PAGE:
People are thinking: Well, actually, this changes everything; how we communicate, how we transport, what energy we generate, how offices function, etc. [The pandemic] has brought forward the peak in demand for fossil fuels. It has really tipped us over into the end days of the fossil fuel economy, giving us the freedom and hope to deal with climate change.
Driving Change (DC): That’s a big claim. You really feel this is an inflection point. Would you say it’s brought forward the peak for energy demand?
MC: I think energy demand is growing, particularly in the developing world. That will remain the case. But in the developed world, I think demand, particularly for fossil fuels, has peaked. The internal combustion engine car has almost certainly peaked. It looks like demand for oil has peaked. Demand for coal, globally, has almost certainly peaked, particularly in the western economies.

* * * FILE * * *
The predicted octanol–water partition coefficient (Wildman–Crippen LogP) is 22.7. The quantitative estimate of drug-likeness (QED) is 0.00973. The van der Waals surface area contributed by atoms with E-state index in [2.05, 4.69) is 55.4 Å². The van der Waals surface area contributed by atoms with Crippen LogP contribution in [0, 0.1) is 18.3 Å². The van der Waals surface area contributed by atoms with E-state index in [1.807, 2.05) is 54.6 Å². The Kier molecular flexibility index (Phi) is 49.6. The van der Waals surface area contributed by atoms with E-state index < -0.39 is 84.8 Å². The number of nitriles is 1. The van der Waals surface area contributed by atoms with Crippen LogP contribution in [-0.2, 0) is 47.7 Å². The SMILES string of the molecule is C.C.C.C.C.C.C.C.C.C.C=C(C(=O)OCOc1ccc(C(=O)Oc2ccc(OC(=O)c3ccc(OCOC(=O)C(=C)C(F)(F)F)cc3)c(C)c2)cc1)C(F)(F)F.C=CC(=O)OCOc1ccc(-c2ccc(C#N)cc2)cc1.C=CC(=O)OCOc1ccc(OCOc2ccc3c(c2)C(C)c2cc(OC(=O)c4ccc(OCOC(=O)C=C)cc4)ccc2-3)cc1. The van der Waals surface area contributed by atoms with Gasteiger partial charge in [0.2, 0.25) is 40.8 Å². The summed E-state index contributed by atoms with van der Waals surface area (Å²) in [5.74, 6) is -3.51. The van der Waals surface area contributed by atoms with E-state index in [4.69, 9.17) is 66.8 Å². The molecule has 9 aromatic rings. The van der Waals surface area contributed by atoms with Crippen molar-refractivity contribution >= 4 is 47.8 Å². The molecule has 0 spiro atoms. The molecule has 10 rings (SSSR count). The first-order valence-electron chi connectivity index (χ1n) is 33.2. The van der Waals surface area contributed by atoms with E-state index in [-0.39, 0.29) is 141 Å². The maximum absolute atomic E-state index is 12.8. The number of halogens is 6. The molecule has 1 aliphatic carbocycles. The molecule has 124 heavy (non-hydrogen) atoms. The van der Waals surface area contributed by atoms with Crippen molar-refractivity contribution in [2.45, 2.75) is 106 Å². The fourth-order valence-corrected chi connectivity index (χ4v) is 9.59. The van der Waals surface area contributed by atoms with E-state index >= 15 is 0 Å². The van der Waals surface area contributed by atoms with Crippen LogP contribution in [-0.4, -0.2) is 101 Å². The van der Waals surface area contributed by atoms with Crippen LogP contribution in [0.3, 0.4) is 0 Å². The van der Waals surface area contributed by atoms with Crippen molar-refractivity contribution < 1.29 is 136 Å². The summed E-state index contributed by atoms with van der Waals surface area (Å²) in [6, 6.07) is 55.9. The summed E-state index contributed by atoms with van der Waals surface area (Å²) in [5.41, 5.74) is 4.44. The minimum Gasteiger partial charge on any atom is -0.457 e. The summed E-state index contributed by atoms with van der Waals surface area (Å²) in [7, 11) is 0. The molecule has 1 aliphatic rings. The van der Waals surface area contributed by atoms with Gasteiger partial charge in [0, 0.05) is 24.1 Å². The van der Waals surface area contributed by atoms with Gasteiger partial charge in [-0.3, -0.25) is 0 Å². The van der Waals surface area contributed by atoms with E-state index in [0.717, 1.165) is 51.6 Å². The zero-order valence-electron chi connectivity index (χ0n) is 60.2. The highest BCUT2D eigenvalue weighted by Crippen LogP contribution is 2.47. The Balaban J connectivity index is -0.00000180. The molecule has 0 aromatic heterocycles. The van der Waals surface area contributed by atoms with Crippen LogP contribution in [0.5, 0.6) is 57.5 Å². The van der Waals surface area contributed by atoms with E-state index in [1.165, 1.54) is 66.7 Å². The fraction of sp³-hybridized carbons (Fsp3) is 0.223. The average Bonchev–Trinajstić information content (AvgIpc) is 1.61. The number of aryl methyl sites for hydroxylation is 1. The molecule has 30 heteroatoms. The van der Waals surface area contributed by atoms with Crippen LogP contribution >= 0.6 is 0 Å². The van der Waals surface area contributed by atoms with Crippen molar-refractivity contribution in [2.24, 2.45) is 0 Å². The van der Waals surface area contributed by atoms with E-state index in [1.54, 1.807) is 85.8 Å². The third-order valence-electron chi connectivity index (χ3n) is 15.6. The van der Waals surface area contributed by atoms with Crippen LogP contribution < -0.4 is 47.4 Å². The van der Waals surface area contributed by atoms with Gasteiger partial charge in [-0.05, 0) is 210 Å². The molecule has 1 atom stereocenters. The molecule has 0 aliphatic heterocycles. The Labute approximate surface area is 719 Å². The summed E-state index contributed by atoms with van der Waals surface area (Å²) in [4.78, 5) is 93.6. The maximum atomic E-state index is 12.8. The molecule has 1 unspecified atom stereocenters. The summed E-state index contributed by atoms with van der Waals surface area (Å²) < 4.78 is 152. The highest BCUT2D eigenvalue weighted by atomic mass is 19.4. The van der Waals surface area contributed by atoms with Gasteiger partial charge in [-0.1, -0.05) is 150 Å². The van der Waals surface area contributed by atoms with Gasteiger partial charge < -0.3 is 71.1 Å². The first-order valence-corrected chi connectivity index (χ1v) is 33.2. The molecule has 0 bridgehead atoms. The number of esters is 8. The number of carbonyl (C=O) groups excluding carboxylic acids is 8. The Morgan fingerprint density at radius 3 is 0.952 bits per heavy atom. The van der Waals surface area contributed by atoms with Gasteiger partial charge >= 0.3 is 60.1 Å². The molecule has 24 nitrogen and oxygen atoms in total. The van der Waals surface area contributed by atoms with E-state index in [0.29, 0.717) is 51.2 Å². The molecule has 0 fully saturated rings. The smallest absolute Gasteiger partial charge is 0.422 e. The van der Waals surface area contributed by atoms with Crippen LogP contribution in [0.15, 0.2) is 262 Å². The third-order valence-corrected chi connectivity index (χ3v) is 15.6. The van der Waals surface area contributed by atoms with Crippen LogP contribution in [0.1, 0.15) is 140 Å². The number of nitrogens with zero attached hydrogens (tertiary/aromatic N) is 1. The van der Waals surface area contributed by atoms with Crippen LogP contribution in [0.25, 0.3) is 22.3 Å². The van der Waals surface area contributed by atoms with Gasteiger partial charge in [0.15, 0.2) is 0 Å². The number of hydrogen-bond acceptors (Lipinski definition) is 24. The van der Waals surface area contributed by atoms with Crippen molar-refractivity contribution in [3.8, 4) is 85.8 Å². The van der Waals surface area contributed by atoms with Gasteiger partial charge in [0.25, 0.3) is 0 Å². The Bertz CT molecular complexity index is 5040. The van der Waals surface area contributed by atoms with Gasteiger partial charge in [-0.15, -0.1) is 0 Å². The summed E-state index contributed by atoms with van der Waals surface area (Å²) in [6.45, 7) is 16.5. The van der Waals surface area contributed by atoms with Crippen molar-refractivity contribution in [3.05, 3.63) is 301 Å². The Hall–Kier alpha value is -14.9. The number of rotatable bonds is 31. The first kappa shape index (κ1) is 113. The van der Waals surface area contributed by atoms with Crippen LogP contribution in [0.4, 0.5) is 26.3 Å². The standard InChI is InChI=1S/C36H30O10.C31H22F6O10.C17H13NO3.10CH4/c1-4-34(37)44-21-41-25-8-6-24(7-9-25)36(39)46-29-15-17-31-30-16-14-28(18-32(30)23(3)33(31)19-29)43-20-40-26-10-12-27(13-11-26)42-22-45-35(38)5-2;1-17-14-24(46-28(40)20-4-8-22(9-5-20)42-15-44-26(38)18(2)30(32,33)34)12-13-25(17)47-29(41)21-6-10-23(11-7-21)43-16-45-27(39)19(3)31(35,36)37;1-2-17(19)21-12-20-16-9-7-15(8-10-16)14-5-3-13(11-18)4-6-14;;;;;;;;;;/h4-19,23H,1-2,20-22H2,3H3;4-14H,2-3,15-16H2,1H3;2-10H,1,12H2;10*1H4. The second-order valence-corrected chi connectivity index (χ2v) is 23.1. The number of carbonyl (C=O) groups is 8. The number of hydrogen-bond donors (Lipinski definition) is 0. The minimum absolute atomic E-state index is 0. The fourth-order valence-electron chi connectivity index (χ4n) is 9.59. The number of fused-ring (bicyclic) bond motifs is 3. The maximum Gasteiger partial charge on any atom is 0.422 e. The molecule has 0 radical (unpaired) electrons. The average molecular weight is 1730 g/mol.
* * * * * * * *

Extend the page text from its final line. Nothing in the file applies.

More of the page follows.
DC: What about these reports that coal plants have been reopening, and new ones built in places like China?
MC: Yeah, that’s true. But you need to look at their efficiency and how much of the time they spend on stream. A lot of these new coal fired power stations are only operating at 30-40% capacity. Part of the demise story is that they’re not achieving the revenues that a lot of the modelers forecast they would. Even in China, you’ve got dispatchable power from renewables getting onto the grid before fossil fuels. In many parts of the world, what counts is who’s getting onto the grid first, and renewables are getting on first.